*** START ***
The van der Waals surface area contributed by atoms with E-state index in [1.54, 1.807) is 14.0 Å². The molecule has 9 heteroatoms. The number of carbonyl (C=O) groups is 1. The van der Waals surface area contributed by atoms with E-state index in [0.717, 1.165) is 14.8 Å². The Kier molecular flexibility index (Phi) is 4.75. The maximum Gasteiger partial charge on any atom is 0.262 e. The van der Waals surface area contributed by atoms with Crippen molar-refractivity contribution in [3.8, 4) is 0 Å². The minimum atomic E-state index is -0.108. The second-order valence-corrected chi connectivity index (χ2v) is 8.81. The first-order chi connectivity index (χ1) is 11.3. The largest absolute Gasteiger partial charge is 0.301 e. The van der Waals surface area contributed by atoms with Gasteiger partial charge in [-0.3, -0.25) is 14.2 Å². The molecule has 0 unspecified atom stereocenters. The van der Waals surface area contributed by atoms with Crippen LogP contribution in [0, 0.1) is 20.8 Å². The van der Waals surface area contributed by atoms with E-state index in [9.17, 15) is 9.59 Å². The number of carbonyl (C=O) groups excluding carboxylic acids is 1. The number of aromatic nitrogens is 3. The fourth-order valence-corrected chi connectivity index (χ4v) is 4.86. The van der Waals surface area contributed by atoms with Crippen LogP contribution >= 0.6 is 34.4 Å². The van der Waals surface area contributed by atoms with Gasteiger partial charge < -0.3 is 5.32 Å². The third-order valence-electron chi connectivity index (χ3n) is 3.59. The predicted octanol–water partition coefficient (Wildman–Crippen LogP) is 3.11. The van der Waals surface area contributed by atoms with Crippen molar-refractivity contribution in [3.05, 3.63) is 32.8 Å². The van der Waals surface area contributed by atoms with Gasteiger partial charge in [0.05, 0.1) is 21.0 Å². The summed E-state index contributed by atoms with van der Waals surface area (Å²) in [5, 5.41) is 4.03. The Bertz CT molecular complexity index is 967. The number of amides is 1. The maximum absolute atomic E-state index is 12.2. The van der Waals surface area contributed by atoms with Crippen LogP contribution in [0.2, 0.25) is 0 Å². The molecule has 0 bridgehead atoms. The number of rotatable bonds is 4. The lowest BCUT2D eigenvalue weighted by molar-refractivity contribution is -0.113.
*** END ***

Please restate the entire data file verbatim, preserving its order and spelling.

The van der Waals surface area contributed by atoms with E-state index in [1.54, 1.807) is 14.0 Å². The molecule has 9 heteroatoms. The number of carbonyl (C=O) groups is 1. The van der Waals surface area contributed by atoms with E-state index in [0.717, 1.165) is 14.8 Å². The Kier molecular flexibility index (Phi) is 4.75. The maximum Gasteiger partial charge on any atom is 0.262 e. The van der Waals surface area contributed by atoms with Crippen molar-refractivity contribution in [3.8, 4) is 0 Å². The minimum atomic E-state index is -0.108. The second-order valence-corrected chi connectivity index (χ2v) is 8.81. The first-order chi connectivity index (χ1) is 11.3. The largest absolute Gasteiger partial charge is 0.301 e. The van der Waals surface area contributed by atoms with Gasteiger partial charge in [-0.3, -0.25) is 14.2 Å². The molecule has 0 unspecified atom stereocenters. The van der Waals surface area contributed by atoms with Crippen LogP contribution in [0, 0.1) is 20.8 Å². The van der Waals surface area contributed by atoms with E-state index in [9.17, 15) is 9.59 Å². The number of carbonyl (C=O) groups excluding carboxylic acids is 1. The number of aromatic nitrogens is 3. The fourth-order valence-corrected chi connectivity index (χ4v) is 4.86. The van der Waals surface area contributed by atoms with Crippen LogP contribution >= 0.6 is 34.4 Å². The van der Waals surface area contributed by atoms with Gasteiger partial charge < -0.3 is 5.32 Å². The third-order valence-electron chi connectivity index (χ3n) is 3.59. The predicted octanol–water partition coefficient (Wildman–Crippen LogP) is 3.11. The van der Waals surface area contributed by atoms with Crippen molar-refractivity contribution in [3.05, 3.63) is 32.8 Å². The van der Waals surface area contributed by atoms with Gasteiger partial charge in [0.05, 0.1) is 21.0 Å². The summed E-state index contributed by atoms with van der Waals surface area (Å²) in [5, 5.41) is 4.03. The Bertz CT molecular complexity index is 967. The number of amides is 1. The maximum absolute atomic E-state index is 12.2. The van der Waals surface area contributed by atoms with Crippen LogP contribution in [0.2, 0.25) is 0 Å². The molecule has 0 bridgehead atoms. The number of rotatable bonds is 4. The lowest BCUT2D eigenvalue weighted by molar-refractivity contribution is -0.113.